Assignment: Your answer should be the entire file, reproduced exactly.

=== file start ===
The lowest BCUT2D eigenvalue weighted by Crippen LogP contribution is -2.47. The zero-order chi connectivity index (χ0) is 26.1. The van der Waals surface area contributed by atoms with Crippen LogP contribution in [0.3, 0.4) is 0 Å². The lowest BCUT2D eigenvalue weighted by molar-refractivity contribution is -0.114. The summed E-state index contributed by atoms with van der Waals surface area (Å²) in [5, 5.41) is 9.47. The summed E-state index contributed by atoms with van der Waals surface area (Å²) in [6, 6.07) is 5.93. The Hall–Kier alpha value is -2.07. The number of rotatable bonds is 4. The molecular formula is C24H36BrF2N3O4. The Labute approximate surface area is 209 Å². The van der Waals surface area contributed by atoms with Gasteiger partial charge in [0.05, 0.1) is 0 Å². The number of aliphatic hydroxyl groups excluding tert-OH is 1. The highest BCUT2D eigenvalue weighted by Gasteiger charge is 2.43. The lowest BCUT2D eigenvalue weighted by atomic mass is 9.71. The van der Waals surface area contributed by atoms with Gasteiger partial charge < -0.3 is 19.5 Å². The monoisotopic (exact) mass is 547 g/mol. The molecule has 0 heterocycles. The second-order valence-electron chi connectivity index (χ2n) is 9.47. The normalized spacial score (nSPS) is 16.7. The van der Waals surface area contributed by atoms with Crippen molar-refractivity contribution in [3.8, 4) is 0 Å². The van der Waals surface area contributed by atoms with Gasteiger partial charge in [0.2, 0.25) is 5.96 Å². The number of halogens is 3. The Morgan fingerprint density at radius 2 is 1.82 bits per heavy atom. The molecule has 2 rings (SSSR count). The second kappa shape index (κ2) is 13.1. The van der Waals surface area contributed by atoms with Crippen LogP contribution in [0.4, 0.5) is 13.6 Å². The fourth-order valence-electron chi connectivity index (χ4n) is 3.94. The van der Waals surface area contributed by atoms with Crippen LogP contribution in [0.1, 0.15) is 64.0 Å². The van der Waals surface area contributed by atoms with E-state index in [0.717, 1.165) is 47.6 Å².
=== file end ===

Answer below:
The lowest BCUT2D eigenvalue weighted by Crippen LogP contribution is -2.47. The zero-order chi connectivity index (χ0) is 26.1. The van der Waals surface area contributed by atoms with Crippen LogP contribution in [0.3, 0.4) is 0 Å². The lowest BCUT2D eigenvalue weighted by molar-refractivity contribution is -0.114. The summed E-state index contributed by atoms with van der Waals surface area (Å²) in [5, 5.41) is 9.47. The summed E-state index contributed by atoms with van der Waals surface area (Å²) in [6, 6.07) is 5.93. The Hall–Kier alpha value is -2.07. The number of rotatable bonds is 4. The molecular formula is C24H36BrF2N3O4. The Labute approximate surface area is 209 Å². The van der Waals surface area contributed by atoms with Gasteiger partial charge in [0.05, 0.1) is 0 Å². The number of aliphatic hydroxyl groups excluding tert-OH is 1. The highest BCUT2D eigenvalue weighted by Gasteiger charge is 2.43. The lowest BCUT2D eigenvalue weighted by atomic mass is 9.71. The van der Waals surface area contributed by atoms with Gasteiger partial charge < -0.3 is 19.5 Å². The monoisotopic (exact) mass is 547 g/mol. The molecule has 0 heterocycles. The second-order valence-electron chi connectivity index (χ2n) is 9.47. The normalized spacial score (nSPS) is 16.7. The van der Waals surface area contributed by atoms with Crippen molar-refractivity contribution in [3.8, 4) is 0 Å². The van der Waals surface area contributed by atoms with Gasteiger partial charge in [0.2, 0.25) is 5.96 Å². The number of halogens is 3. The Morgan fingerprint density at radius 2 is 1.82 bits per heavy atom. The molecule has 2 rings (SSSR count). The second kappa shape index (κ2) is 13.1. The van der Waals surface area contributed by atoms with Crippen LogP contribution in [0.4, 0.5) is 13.6 Å². The fourth-order valence-electron chi connectivity index (χ4n) is 3.94. The van der Waals surface area contributed by atoms with Crippen LogP contribution in [0.1, 0.15) is 64.0 Å². The van der Waals surface area contributed by atoms with E-state index in [0.717, 1.165) is 47.6 Å².